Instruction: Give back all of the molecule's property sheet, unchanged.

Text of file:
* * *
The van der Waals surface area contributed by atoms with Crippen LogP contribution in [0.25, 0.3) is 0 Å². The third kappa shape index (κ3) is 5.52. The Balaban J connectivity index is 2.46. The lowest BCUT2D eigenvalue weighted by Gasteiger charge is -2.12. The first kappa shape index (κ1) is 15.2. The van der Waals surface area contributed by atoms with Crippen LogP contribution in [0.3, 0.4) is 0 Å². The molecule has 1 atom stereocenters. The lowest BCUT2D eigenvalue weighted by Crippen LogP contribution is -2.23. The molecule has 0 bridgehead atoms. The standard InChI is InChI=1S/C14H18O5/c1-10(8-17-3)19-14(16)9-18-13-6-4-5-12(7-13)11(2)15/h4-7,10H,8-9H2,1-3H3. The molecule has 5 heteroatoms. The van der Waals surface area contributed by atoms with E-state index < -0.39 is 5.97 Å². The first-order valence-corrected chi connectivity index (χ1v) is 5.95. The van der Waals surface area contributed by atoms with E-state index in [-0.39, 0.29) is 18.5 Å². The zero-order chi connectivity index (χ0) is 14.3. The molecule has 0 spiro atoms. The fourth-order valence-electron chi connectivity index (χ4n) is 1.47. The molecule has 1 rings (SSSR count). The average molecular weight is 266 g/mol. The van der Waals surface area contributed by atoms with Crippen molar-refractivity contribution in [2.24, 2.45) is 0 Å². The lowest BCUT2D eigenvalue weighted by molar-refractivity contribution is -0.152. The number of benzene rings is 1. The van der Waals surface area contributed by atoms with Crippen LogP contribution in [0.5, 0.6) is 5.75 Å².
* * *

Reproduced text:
The van der Waals surface area contributed by atoms with Crippen LogP contribution in [0.25, 0.3) is 0 Å². The third kappa shape index (κ3) is 5.52. The Balaban J connectivity index is 2.46. The lowest BCUT2D eigenvalue weighted by Gasteiger charge is -2.12. The first kappa shape index (κ1) is 15.2. The van der Waals surface area contributed by atoms with Crippen LogP contribution in [0.3, 0.4) is 0 Å². The molecule has 1 atom stereocenters. The lowest BCUT2D eigenvalue weighted by Crippen LogP contribution is -2.23. The molecule has 0 bridgehead atoms. The standard InChI is InChI=1S/C14H18O5/c1-10(8-17-3)19-14(16)9-18-13-6-4-5-12(7-13)11(2)15/h4-7,10H,8-9H2,1-3H3. The molecule has 5 heteroatoms. The van der Waals surface area contributed by atoms with E-state index < -0.39 is 5.97 Å². The first-order valence-corrected chi connectivity index (χ1v) is 5.95. The van der Waals surface area contributed by atoms with E-state index in [-0.39, 0.29) is 18.5 Å². The zero-order chi connectivity index (χ0) is 14.3. The molecule has 0 spiro atoms. The fourth-order valence-electron chi connectivity index (χ4n) is 1.47. The molecule has 1 rings (SSSR count). The average molecular weight is 266 g/mol. The van der Waals surface area contributed by atoms with Crippen molar-refractivity contribution in [2.24, 2.45) is 0 Å². The lowest BCUT2D eigenvalue weighted by molar-refractivity contribution is -0.152. The number of benzene rings is 1. The van der Waals surface area contributed by atoms with Crippen LogP contribution in [0.5, 0.6) is 5.75 Å².